The danger with decision-making models (and the Joint Decision Model is no exception) is GIGO – garbage in, garbage out. That is why we recommend the use of this tool to help decision-makers apply critical thinking techniques at each stage of the process – and to be mindful of the biases and heuristics that warp our thinking. We may not always be able to do much about them – but we need at least to understand them, watch for them having excessive impact on our choices and mitigate them whenever possible or necessary, in ourselves and in those around us.

It’s an interesting argument that critical thinking takes us in two specific areas – thinking about how to think (metacognition) and deciding how to decide. This makes it a challenging discipline. Paradoxically, and in crises, it can help with the application of challenging disciplines if we turn them into a process – like the steps in an aide-memoire or by following a mnemonic. We say “paradoxical” because we are at one and the same time identifying the intellectual difficulties and recommending that we deal with them by reduction (or simplification) to process. The balancing act is not to over-simplify or become “process bound”. Keep referring back to what you are trying to achieve.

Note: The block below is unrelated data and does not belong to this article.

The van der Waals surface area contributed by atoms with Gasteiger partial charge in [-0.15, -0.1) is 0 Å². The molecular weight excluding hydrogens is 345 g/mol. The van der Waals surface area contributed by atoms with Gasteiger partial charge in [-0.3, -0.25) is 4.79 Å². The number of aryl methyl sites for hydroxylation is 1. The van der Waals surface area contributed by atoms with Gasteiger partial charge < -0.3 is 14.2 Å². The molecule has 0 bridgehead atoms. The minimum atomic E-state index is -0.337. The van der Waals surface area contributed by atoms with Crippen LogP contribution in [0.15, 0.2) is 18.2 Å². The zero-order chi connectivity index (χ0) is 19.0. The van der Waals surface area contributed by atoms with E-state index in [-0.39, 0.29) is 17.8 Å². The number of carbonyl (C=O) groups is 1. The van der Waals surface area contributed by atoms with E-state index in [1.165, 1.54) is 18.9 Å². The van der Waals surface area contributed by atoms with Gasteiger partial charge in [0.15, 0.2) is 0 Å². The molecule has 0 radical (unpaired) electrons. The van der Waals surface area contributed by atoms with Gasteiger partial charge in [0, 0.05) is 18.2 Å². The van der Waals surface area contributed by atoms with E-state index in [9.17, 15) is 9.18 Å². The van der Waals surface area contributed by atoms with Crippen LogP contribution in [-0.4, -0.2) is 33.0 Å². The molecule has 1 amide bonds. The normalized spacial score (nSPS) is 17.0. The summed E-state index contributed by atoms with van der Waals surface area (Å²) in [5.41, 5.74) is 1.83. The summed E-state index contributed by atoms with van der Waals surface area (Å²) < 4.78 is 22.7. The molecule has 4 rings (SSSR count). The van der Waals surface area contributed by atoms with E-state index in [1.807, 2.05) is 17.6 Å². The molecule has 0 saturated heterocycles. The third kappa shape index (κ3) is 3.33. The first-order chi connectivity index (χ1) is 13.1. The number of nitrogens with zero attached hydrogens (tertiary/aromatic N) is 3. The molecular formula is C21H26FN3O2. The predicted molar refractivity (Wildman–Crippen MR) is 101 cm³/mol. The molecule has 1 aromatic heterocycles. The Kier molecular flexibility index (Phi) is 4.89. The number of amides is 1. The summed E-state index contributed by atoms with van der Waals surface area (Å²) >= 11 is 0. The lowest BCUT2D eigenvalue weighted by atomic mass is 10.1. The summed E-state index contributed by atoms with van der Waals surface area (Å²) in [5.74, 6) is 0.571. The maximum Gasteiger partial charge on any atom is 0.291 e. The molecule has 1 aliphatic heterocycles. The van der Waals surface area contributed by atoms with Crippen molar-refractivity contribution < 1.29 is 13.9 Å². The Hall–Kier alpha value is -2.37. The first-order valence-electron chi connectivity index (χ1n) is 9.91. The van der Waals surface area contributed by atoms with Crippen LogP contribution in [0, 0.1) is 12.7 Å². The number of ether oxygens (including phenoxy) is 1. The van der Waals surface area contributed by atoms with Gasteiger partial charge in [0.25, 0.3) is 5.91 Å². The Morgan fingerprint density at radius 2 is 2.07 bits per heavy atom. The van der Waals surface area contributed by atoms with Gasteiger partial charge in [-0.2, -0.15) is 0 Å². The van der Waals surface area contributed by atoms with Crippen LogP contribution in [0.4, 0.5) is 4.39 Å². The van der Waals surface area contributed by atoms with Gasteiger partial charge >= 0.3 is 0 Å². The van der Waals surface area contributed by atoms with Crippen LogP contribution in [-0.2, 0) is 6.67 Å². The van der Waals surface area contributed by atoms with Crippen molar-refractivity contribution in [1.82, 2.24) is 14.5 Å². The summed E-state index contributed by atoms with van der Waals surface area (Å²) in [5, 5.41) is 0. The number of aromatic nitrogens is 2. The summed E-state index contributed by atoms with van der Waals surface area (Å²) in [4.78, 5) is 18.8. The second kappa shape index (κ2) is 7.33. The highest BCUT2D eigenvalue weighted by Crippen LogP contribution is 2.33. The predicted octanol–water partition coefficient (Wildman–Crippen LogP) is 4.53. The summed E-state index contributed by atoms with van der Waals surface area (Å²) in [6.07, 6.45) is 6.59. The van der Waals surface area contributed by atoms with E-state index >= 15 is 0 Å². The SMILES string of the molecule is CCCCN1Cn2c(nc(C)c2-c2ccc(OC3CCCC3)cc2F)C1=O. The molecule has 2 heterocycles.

The “process” in this case is the Framework for Critical Thinking. Its primary use is as a check. It asks the decision-maker to ask herself:

  1. Have we really considered all the possible dimensions of this decision? This is the “cake slices” in the model.
  2. Have we demonstrated the behaviours identified? These are around the outer rim of the model.
  3. Have we examined our thinking for influences? These are in the central circle of the model.